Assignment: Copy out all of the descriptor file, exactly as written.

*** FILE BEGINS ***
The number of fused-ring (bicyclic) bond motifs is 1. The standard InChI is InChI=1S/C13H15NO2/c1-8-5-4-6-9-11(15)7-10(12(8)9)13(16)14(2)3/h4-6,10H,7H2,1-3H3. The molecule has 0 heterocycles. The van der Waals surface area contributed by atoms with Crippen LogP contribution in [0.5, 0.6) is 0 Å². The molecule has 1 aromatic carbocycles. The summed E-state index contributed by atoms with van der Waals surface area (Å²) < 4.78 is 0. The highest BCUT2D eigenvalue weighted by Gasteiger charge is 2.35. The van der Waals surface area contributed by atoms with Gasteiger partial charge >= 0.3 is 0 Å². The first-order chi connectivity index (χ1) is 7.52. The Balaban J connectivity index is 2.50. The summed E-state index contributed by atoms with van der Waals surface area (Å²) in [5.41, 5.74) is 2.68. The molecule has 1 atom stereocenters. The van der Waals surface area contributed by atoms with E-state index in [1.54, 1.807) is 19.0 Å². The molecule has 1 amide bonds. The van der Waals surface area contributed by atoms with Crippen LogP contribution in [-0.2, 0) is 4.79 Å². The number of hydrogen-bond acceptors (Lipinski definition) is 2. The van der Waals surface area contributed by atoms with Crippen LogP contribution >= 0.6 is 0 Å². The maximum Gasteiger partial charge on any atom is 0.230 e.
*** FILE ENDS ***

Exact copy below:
The number of fused-ring (bicyclic) bond motifs is 1. The standard InChI is InChI=1S/C13H15NO2/c1-8-5-4-6-9-11(15)7-10(12(8)9)13(16)14(2)3/h4-6,10H,7H2,1-3H3. The molecule has 0 heterocycles. The van der Waals surface area contributed by atoms with Crippen LogP contribution in [0.5, 0.6) is 0 Å². The molecule has 1 aromatic carbocycles. The summed E-state index contributed by atoms with van der Waals surface area (Å²) < 4.78 is 0. The highest BCUT2D eigenvalue weighted by Gasteiger charge is 2.35. The van der Waals surface area contributed by atoms with Gasteiger partial charge >= 0.3 is 0 Å². The first-order chi connectivity index (χ1) is 7.52. The Balaban J connectivity index is 2.50. The summed E-state index contributed by atoms with van der Waals surface area (Å²) in [5.41, 5.74) is 2.68. The molecule has 1 atom stereocenters. The van der Waals surface area contributed by atoms with E-state index in [1.54, 1.807) is 19.0 Å². The molecule has 1 amide bonds. The van der Waals surface area contributed by atoms with Crippen LogP contribution in [-0.2, 0) is 4.79 Å². The number of hydrogen-bond acceptors (Lipinski definition) is 2. The van der Waals surface area contributed by atoms with Crippen LogP contribution >= 0.6 is 0 Å². The maximum Gasteiger partial charge on any atom is 0.230 e.